Wobbly Cart CSA Box #2

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6/26/12

In this week’s box: 

 

Large share: ½ lb snap peas, 1 lb broccoli, garlic scapes, 2 kohlrabi, fresh dill, lettuce, scallion, 1 bunch carrots, 1 pint strawberries

 

Small share: ¾ lb shell peas, ½ lb broccoli, red chard, garlic scapes, fresh dill, lettuce, ½ pint strawberries

 

Dear CSA Members,                  

 

Hello and welcome to week 2! We have another beautiful box in store for you this week featuring fresh picked strawberries! Harvested just this morning, I suggest you eat them right away for the best flavor. Not that you’ll probably need any convincing. Both size shares will get broccoli this week as well as fresh dill.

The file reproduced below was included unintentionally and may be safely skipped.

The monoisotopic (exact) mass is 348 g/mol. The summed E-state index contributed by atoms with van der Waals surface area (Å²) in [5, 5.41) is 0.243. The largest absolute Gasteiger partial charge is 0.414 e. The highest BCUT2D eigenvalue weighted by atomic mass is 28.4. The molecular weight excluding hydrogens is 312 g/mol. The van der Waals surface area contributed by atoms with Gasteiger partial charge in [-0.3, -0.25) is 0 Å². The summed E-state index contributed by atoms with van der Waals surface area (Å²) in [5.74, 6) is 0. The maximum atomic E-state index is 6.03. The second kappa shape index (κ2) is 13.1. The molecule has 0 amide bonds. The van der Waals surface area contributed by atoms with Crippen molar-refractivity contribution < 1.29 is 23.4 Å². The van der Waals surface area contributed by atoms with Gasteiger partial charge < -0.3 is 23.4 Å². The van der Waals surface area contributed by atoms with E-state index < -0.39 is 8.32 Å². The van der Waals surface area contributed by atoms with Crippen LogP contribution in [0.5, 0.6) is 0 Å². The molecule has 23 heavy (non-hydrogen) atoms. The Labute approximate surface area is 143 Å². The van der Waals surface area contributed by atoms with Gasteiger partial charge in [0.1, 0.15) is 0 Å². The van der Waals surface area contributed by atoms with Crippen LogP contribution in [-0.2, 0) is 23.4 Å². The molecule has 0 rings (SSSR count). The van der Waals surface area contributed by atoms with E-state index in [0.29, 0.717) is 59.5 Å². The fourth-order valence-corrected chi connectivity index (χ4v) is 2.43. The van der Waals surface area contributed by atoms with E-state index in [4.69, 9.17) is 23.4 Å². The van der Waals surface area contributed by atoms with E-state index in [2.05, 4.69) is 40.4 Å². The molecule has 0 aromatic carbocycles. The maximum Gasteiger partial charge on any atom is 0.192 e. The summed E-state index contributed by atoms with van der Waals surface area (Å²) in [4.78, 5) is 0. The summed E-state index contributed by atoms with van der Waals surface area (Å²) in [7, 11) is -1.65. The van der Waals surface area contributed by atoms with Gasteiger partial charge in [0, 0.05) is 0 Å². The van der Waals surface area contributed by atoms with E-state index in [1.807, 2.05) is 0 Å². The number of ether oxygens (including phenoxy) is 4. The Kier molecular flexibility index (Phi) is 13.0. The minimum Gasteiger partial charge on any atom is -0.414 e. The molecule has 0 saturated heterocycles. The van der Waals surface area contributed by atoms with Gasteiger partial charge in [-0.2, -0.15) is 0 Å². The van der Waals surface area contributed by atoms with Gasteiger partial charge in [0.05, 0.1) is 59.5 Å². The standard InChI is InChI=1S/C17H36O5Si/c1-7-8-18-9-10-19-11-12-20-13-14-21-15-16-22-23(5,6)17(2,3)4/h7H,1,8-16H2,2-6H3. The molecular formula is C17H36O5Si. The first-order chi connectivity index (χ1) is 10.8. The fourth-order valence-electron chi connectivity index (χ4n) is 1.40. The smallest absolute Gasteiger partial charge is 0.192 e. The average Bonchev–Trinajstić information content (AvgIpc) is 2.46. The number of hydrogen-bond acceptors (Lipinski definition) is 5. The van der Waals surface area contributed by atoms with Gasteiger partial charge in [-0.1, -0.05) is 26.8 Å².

Fresh dill is one of my favorite early-season herbs. This frondy dark green herb has a distinctive flavor that is prized in European and Mediterranean cuisine. It’s fantastic added to homemade salad dressings and pasta salads, and goes great with smoked meats and creamy cheeses. I love to eat dill, but have been pleasantly surprised to find that it is incredibly high in vitamin C, K, iron and calcium.  Dill stores reasonably well wrapped in plastic in the crisper drawer of your fridge, but even better if you submerge the roots in a glass of water and then place it in the fridge with a bag over the greens. You can get fresh herbs to last quite a while with this method.